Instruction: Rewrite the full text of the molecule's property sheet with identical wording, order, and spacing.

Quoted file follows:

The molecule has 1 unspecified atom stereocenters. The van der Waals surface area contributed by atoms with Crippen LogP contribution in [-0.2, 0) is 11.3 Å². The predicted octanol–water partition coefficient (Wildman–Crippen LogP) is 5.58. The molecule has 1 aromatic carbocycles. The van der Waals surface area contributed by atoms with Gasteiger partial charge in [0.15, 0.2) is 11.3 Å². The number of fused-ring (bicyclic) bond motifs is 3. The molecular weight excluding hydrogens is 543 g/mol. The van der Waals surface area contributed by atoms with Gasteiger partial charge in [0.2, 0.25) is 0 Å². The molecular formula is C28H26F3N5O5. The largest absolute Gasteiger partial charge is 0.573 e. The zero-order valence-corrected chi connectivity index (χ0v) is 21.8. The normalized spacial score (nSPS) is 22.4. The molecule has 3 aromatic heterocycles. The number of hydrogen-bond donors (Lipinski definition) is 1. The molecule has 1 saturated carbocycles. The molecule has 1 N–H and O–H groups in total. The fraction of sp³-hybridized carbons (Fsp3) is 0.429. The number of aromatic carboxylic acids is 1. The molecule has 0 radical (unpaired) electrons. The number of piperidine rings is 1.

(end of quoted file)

The molecule has 1 unspecified atom stereocenters. The van der Waals surface area contributed by atoms with Crippen LogP contribution in [-0.2, 0) is 11.3 Å². The predicted octanol–water partition coefficient (Wildman–Crippen LogP) is 5.58. The molecule has 1 aromatic carbocycles. The van der Waals surface area contributed by atoms with Gasteiger partial charge in [0.15, 0.2) is 11.3 Å². The number of fused-ring (bicyclic) bond motifs is 3. The molecular weight excluding hydrogens is 543 g/mol. The van der Waals surface area contributed by atoms with Gasteiger partial charge in [0.2, 0.25) is 0 Å². The molecular formula is C28H26F3N5O5. The largest absolute Gasteiger partial charge is 0.573 e. The zero-order valence-corrected chi connectivity index (χ0v) is 21.8. The normalized spacial score (nSPS) is 22.4. The molecule has 3 aromatic heterocycles. The number of hydrogen-bond donors (Lipinski definition) is 1. The molecule has 1 saturated carbocycles. The molecule has 1 N–H and O–H groups in total. The fraction of sp³-hybridized carbons (Fsp3) is 0.429. The number of aromatic carboxylic acids is 1. The molecule has 0 radical (unpaired) electrons. The number of piperidine rings is 1.